What are Insulin Syringes for Diabetics



 

What are Insulin Syringes for Diabetics
Insulin therapy is one of the most common methods of treating diabetes. One of the oldest and most common hormones in organisms, insulin is not produced (or produced in small amounts) by those with Type 1 diabetes. In those cases, diabetics must inject the hormone subcutaneously using insulin syringes.  Even those with Type 2 diabetes might need the hormone, since less aggressive treatments might fail to regulate glucose levels in the blood. 
In the early days of insulin therapy, the hormone was extracted primarily from the pancreases of cows, horses, fish or pigs. Since the hormone has changed little over time, these sources provided a viable source for most patients. As extracting processes improved, these sources became more and more effective for treatment, although allergic reactions to these still occur. Eventually, biomedical firms like Eli Lily perfected synthetic human insulin, which has virtually no allergic reactions in patients. Today, this is the most commonly used form of insulin. 
According to most health news, controlling a diabetic condition using insulin syringes is very complicated, primarily because glucose levels shift so much throughout the day. Many individual factors can affect glucose levels, and those levels determine the amount of supplementary insulin needed. Diet, exercise, time of day, correct delivery, illness and the dangers of a possible overdose all factor into estimating or determining the correct dose. 
Since insulin cannot currently be taken orally (it does not remain viable after passing through the digestive tract), those using insulin must take it intravenously.  Several companies produced insulin that could be inhaled, but this usually had to be supplemented by intravenous insulin. Patients take a combination of short-acting and long-acting insulin at various times during the day as determined by their doctor. Insulin syringes are available at any pharmacy, although their sale has become carefully regulated. Over the last few decades, increased use of illegal intravenous drugs makes insulin syringes valuable, so users must produce doctor’s approval for their purchase. 
In some circles, insulin has been abused for its effects, especially in bodybuilding. Since insulin can grow muscle cells without contributing to the growth of fat cells, many bodybuilders will inject small amounts before large meals. In these small amounts, insulin has few adverse side effects, but when used in larger amounts or over long periods of time, it can create a dependence on injected insulin, coma or even death.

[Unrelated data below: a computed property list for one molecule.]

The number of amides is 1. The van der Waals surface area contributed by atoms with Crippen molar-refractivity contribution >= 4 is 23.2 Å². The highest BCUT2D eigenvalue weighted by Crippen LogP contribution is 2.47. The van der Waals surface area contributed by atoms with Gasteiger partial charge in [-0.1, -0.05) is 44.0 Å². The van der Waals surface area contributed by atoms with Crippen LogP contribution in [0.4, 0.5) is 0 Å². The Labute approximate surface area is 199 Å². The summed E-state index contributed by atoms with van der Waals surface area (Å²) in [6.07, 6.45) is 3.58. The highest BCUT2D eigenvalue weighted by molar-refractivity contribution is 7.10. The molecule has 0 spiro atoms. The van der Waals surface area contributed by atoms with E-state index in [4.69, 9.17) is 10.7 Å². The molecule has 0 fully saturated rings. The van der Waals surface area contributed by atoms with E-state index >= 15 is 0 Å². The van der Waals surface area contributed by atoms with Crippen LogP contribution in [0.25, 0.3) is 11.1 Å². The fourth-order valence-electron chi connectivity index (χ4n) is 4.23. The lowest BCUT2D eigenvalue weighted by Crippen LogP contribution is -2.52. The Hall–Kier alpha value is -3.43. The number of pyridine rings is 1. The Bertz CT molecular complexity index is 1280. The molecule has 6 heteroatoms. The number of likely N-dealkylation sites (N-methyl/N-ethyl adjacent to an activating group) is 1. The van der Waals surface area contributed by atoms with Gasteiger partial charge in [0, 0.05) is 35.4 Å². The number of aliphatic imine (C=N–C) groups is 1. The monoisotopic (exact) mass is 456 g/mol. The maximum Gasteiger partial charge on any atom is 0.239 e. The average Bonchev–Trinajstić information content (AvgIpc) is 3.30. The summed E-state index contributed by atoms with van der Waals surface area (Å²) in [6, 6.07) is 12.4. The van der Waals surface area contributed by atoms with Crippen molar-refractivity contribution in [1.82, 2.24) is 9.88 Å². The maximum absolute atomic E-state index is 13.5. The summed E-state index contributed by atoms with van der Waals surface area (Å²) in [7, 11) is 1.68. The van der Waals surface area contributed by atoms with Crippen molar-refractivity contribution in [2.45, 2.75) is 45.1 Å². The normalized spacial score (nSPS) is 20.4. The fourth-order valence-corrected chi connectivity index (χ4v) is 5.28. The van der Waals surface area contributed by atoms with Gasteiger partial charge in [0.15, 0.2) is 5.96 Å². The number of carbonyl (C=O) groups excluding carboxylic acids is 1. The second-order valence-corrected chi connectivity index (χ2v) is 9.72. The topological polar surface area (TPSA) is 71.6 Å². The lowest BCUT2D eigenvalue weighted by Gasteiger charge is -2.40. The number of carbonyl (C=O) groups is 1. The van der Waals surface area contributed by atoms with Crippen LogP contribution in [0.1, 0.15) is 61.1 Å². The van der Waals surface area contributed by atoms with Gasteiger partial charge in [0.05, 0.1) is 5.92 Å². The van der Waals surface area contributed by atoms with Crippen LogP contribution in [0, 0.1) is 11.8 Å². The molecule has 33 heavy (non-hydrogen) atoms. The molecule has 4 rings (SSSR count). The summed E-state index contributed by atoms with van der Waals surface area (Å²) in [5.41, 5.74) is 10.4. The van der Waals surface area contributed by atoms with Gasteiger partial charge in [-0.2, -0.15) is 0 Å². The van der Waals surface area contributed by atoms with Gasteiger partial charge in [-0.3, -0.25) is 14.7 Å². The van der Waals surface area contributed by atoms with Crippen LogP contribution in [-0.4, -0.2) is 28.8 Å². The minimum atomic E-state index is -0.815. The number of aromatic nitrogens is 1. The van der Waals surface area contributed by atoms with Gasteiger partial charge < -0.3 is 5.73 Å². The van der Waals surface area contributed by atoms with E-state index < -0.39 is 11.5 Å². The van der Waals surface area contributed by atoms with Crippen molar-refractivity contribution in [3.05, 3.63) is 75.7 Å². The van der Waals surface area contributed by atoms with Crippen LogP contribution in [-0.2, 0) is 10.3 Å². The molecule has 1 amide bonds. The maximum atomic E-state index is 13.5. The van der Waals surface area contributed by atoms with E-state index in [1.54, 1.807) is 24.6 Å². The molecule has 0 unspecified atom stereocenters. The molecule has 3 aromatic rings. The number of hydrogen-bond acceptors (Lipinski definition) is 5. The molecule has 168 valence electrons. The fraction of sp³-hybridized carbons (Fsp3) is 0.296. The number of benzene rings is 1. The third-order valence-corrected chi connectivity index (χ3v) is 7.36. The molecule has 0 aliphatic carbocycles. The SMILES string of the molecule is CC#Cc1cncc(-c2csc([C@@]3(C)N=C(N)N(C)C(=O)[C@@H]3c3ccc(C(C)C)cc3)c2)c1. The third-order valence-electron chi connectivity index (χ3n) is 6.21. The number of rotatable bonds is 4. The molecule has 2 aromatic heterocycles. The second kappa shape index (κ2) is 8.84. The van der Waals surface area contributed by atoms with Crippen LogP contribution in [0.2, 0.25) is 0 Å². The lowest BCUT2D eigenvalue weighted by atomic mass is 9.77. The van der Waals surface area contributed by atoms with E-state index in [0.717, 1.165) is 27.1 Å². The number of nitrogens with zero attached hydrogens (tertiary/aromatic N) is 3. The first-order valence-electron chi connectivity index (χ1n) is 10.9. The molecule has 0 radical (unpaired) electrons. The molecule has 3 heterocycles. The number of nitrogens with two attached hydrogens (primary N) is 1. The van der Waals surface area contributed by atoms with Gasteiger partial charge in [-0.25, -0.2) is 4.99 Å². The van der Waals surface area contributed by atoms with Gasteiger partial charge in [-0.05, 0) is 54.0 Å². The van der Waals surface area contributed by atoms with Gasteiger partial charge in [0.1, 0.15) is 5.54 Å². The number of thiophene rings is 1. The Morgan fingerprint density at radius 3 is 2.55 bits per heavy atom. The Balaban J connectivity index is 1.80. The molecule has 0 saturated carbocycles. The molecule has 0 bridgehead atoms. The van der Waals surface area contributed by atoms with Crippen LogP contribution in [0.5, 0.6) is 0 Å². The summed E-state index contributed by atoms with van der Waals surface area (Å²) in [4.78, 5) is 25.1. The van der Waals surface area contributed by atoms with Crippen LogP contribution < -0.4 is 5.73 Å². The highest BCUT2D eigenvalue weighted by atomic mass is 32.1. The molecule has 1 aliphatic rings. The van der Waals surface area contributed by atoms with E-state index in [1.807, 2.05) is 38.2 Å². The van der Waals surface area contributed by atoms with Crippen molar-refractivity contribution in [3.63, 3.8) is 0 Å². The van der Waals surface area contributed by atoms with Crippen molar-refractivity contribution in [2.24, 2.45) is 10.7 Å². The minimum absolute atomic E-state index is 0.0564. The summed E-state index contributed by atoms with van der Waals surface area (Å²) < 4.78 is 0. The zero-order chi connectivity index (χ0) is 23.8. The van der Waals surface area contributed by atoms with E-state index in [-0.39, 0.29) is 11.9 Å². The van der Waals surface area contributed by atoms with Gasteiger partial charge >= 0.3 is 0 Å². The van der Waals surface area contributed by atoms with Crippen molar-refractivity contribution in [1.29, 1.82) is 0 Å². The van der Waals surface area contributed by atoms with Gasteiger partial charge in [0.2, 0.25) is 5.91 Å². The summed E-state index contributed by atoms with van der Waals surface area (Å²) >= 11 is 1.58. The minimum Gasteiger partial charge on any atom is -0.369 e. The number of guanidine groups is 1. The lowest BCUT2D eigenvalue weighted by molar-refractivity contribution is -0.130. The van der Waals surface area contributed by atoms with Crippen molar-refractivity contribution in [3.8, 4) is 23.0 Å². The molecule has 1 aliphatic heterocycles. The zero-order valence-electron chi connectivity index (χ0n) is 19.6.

Insulin therapy is one of the most common methods of treating diabetes. One of the oldest and most common hormones in organisms, insulin is not produced (or produced in small amounts) by those with Type 1 diabetes. In those cases, diabetics must inject the hormone subcutaneously using insulin syringes.  Even those with Type 2 diabetes might need the hormone, since less aggressive treatments might fail to regulate glucose levels in the blood. 

In the early days of insulin therapy, the hormone was extracted primarily from the pancreases of cows, horses, fish or pigs. Since the hormone has changed little over time, these sources provided a viable source for most patients. As extracting processes improved, these sources became more and more effective for treatment, although allergic reactions to these still occur. Eventually, biomedical firms like Eli Lily perfected synthetic human insulin, which has virtually no allergic reactions in patients. Today, this is the most commonly used form of insulin. 

According to most health news, controlling a diabetic condition using insulin syringes is very complicated, primarily because glucose levels shift so much throughout the day. Many individual factors can affect glucose levels, and those levels determine the amount of supplementary insulin needed. Diet, exercise, time of day, correct delivery, illness and the dangers of a possible overdose all factor into estimating or determining the correct dose. 

Since insulin cannot currently be taken orally (it does not remain viable after passing through the digestive tract), those using insulin must take it intravenously.  Several companies produced insulin that could be inhaled, but this usually had to be supplemented by intravenous insulin. Patients take a combination of short-acting and long-acting insulin at various times during the day as determined by their doctor. Insulin syringes are available at any pharmacy, although their sale has become carefully regulated. Over the last few decades, increased use of illegal intravenous drugs makes insulin syringes valuable, so users must produce doctor’s approval for their purchase. 

In some circles, insulin has been abused for its effects, especially in bodybuilding. Since insulin can grow muscle cells without contributing to the growth of fat cells, many bodybuilders will inject small amounts before large meals. In these small amounts, insulin has few adverse side effects, but when used in larger amounts or over long periods of time, it can create a dependence on injected insulin, coma or even death.